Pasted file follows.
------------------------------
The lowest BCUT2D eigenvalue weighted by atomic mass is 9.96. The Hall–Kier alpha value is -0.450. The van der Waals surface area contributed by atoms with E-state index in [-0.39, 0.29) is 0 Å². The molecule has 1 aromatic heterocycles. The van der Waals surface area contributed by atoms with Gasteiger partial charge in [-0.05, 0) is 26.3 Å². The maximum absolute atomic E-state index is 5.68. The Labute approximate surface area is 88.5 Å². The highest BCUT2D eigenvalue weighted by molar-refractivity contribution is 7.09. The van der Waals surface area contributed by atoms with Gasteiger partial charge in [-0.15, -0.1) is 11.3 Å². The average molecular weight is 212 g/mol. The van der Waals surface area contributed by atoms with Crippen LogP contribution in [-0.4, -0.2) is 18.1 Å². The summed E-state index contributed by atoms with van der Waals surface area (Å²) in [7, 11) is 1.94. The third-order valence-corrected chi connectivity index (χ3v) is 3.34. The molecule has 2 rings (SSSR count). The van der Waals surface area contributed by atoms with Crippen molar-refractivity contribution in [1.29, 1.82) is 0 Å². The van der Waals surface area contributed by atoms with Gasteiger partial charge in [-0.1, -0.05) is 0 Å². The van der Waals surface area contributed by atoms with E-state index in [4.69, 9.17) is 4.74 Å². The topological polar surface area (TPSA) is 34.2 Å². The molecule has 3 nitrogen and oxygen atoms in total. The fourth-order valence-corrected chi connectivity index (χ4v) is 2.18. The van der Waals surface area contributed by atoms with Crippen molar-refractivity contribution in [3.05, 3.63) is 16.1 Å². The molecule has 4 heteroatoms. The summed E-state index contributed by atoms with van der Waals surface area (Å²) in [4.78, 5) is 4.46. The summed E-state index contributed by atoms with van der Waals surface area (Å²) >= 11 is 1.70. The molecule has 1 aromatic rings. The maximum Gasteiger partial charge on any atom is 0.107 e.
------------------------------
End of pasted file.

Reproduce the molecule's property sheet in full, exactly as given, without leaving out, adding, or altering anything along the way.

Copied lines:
The lowest BCUT2D eigenvalue weighted by atomic mass is 9.96. The Hall–Kier alpha value is -0.450. The van der Waals surface area contributed by atoms with E-state index in [-0.39, 0.29) is 0 Å². The molecule has 1 aromatic heterocycles. The van der Waals surface area contributed by atoms with Gasteiger partial charge in [-0.05, 0) is 26.3 Å². The maximum absolute atomic E-state index is 5.68. The Labute approximate surface area is 88.5 Å². The highest BCUT2D eigenvalue weighted by molar-refractivity contribution is 7.09. The van der Waals surface area contributed by atoms with Gasteiger partial charge in [-0.15, -0.1) is 11.3 Å². The average molecular weight is 212 g/mol. The van der Waals surface area contributed by atoms with Crippen LogP contribution in [-0.4, -0.2) is 18.1 Å². The summed E-state index contributed by atoms with van der Waals surface area (Å²) in [7, 11) is 1.94. The third-order valence-corrected chi connectivity index (χ3v) is 3.34. The molecule has 2 rings (SSSR count). The van der Waals surface area contributed by atoms with Crippen molar-refractivity contribution in [1.29, 1.82) is 0 Å². The van der Waals surface area contributed by atoms with Gasteiger partial charge in [-0.1, -0.05) is 0 Å². The van der Waals surface area contributed by atoms with E-state index in [4.69, 9.17) is 4.74 Å². The topological polar surface area (TPSA) is 34.2 Å². The molecule has 3 nitrogen and oxygen atoms in total. The fourth-order valence-corrected chi connectivity index (χ4v) is 2.18. The van der Waals surface area contributed by atoms with Crippen molar-refractivity contribution in [3.05, 3.63) is 16.1 Å². The molecule has 4 heteroatoms. The summed E-state index contributed by atoms with van der Waals surface area (Å²) in [4.78, 5) is 4.46. The summed E-state index contributed by atoms with van der Waals surface area (Å²) >= 11 is 1.70. The molecule has 1 aromatic rings. The maximum Gasteiger partial charge on any atom is 0.107 e.